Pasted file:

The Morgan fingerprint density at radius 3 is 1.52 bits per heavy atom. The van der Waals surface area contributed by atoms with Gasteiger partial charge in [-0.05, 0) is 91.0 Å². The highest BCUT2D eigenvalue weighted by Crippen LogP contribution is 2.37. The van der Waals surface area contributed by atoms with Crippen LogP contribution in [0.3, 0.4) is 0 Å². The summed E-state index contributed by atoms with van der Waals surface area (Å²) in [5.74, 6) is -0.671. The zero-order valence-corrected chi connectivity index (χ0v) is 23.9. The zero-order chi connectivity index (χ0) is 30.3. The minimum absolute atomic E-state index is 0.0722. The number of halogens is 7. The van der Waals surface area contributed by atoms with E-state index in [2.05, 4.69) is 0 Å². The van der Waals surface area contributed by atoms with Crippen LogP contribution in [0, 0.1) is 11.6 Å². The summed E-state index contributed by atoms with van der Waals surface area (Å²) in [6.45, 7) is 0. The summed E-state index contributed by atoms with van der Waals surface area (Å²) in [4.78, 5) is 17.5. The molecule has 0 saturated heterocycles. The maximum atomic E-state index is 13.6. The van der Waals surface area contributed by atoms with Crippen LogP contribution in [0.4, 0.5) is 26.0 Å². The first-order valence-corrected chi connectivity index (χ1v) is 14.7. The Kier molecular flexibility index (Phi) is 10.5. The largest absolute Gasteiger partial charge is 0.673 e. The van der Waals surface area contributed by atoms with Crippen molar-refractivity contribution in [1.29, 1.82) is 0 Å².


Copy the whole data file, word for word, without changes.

The Morgan fingerprint density at radius 3 is 1.52 bits per heavy atom. The van der Waals surface area contributed by atoms with Gasteiger partial charge in [-0.05, 0) is 91.0 Å². The highest BCUT2D eigenvalue weighted by Crippen LogP contribution is 2.37. The van der Waals surface area contributed by atoms with Crippen LogP contribution in [0.3, 0.4) is 0 Å². The summed E-state index contributed by atoms with van der Waals surface area (Å²) in [5.74, 6) is -0.671. The zero-order valence-corrected chi connectivity index (χ0v) is 23.9. The zero-order chi connectivity index (χ0) is 30.3. The minimum absolute atomic E-state index is 0.0722. The number of halogens is 7. The van der Waals surface area contributed by atoms with E-state index in [2.05, 4.69) is 0 Å². The van der Waals surface area contributed by atoms with Crippen LogP contribution in [0, 0.1) is 11.6 Å². The summed E-state index contributed by atoms with van der Waals surface area (Å²) in [6.45, 7) is 0. The summed E-state index contributed by atoms with van der Waals surface area (Å²) in [4.78, 5) is 17.5. The molecule has 0 saturated heterocycles. The maximum atomic E-state index is 13.6. The van der Waals surface area contributed by atoms with Crippen LogP contribution in [0.4, 0.5) is 26.0 Å². The first-order valence-corrected chi connectivity index (χ1v) is 14.7. The Kier molecular flexibility index (Phi) is 10.5. The largest absolute Gasteiger partial charge is 0.673 e. The van der Waals surface area contributed by atoms with Crippen molar-refractivity contribution in [1.29, 1.82) is 0 Å².